Retired H-F Racquet Club tennis coach honored for adaptive tennis initiative

  Professional Tennis Registry
  CEO Dan Santorum presents
  Nancy Hoekstra the Member
  of the Year-Illinois award
  for her work on adaptive
  tennis.
(Provided photo)
 
Nancy Hoekstra’s dedication to making the game of tennis accessible to all won her Member of the Year-Illinois honors from the Professional Tennis Registry  (PTR) during its 2018 International Tennis Symposium in Hilton Head, South Carolina, in February.
 
Hoekstra was a tennis instructor at the Homewood-Flossmoor Racquet & Fitness Club for more than 25 years before she retired in 2014. The award recognizes her work in developing a PTR Adaptive Tennis Certification Workshop for tennis professionals in the skills needed to work with athletes with special needs.
 
Hoekstra put together a team of five individuals from Special Olympics and PTR to create a curriculum “to teach the tennis pros how to work with adaptive students and help them develop really good tennis skills,” she said.
 
“The teachers and professionals know how the sport works, but they needed to know how to work with the athletes, so we came up with a curriculum about three years ago and we’ve been holding workshops with the tennis pros across the country.”
 
The manual has six levels of instruction with incremental steps on teaching the game, depending on the severity of one’s disability. 
 
  Kevin Curran, left, and
  Nick Brozek won gold
  medals at a Special
  Olympics competition
  in January. They are part
  of the adaptive tennis
  program at the H-F Racquet
  & Fitness Club.
(Photo by 
  Marilyn Thomas/H-F 
  Chronicle)
 
“The first level is just skills. You’re stationary and just hitting the ball over the net and placing it. You don’t really do the match games. For the ones who aren’t mobile enough or have trouble tracking the ball, level one is probably the best place for them to go out and enjoy the sport,” she explained.
 
The H-F Racquet Club’s adaptive tennis program was begun in 1991 after Hoekstra was inspired by a lecturer at a tennis professionals symposium who presented the idea of serving those who wouldn’t otherwise be on a tennis court. Hoekstra, a former physical and special education teacher, said she learned tennis was going to be part of the Special Olympics games. 
 
“And when I heard that I just thought that was something I wanted to do,” she recalled. Her H-F club supervisor, Sylvia Gothard, enthusiastically supported the idea, “and a week later a representative from Chicago Parents and Friends came in and said he had six Down Syndrome ladies that he’d like to start a tennis program with and it started from there.”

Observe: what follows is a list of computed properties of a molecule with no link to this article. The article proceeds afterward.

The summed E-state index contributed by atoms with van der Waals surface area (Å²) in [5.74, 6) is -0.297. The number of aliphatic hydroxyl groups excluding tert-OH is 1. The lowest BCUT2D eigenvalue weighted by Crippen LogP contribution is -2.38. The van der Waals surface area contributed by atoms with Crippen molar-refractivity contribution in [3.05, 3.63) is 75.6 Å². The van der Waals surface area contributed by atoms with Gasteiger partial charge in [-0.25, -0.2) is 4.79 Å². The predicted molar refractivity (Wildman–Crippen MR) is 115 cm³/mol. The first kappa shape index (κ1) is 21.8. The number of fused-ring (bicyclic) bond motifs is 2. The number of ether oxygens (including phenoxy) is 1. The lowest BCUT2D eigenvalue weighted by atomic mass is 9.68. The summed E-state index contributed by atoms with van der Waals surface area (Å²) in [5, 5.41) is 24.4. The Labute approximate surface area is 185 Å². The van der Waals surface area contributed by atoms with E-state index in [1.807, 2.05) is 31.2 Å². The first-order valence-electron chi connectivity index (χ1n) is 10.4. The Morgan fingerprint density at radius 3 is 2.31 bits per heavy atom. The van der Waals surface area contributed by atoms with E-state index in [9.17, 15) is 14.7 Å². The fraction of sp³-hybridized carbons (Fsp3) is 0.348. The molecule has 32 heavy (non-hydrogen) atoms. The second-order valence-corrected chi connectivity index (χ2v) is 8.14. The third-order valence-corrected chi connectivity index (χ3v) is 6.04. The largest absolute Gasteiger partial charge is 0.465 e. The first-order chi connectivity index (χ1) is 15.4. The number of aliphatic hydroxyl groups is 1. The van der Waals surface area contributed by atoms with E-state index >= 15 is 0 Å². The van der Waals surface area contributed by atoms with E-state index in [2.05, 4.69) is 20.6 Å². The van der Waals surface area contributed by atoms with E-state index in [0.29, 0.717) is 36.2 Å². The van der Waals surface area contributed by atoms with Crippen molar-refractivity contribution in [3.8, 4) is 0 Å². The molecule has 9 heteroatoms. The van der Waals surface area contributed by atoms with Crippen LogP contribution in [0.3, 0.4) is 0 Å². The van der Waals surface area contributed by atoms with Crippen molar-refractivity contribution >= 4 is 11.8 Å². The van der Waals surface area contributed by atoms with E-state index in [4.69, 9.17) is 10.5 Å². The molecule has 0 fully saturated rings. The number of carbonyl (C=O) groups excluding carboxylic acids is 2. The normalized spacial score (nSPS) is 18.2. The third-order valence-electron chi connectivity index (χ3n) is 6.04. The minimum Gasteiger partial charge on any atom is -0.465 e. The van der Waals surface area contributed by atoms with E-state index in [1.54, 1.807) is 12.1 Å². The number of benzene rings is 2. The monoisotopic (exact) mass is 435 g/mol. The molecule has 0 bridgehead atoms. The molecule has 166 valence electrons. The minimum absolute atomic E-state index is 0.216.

Hoekstra laid a foundation for the adaptive tennis program and has worked with hundreds of students over the years. For her, the players “really become like family” and she took several players to Special Olympics world and national games in Texas, South Carolina, Virginia and Colorado. 
 
In January, she was at the Special Olympics’ Xperience Tennis Invitational at the University of Virginia where H-F Racquet Club members Matt Boerema and Kevin Curran of Homewood and Nick Brozek of Tinley Park were among 32 invited participants. They won gold medals for placing first in their divisions. The invitational is 11 years old, and it was the eighth time the three have been invited to participate.
 
They also play competitive tennis on unified teams that pair disabled players with able-bodied players.
 
“I’m just so thankful for the opportunity to be able to open doors for them to show all that they can do through the sport of tennis,” their retired coach said.
 
Today the adaptive tennis program at the racquet club is under the direction of Cindy Heidkemp and Fely Ong.  Sessions meet from 5:30 to 7:30 p.m. on Thursdays.
 
Hoekstra and her husband, Dale, relocated several months ago from Homewood to Hilton Head, South Carolina. She said she is continuing her volunteer efforts on behalf of Special Olympics and will be running a tournament there that will be drawing athletes from across the country.

 

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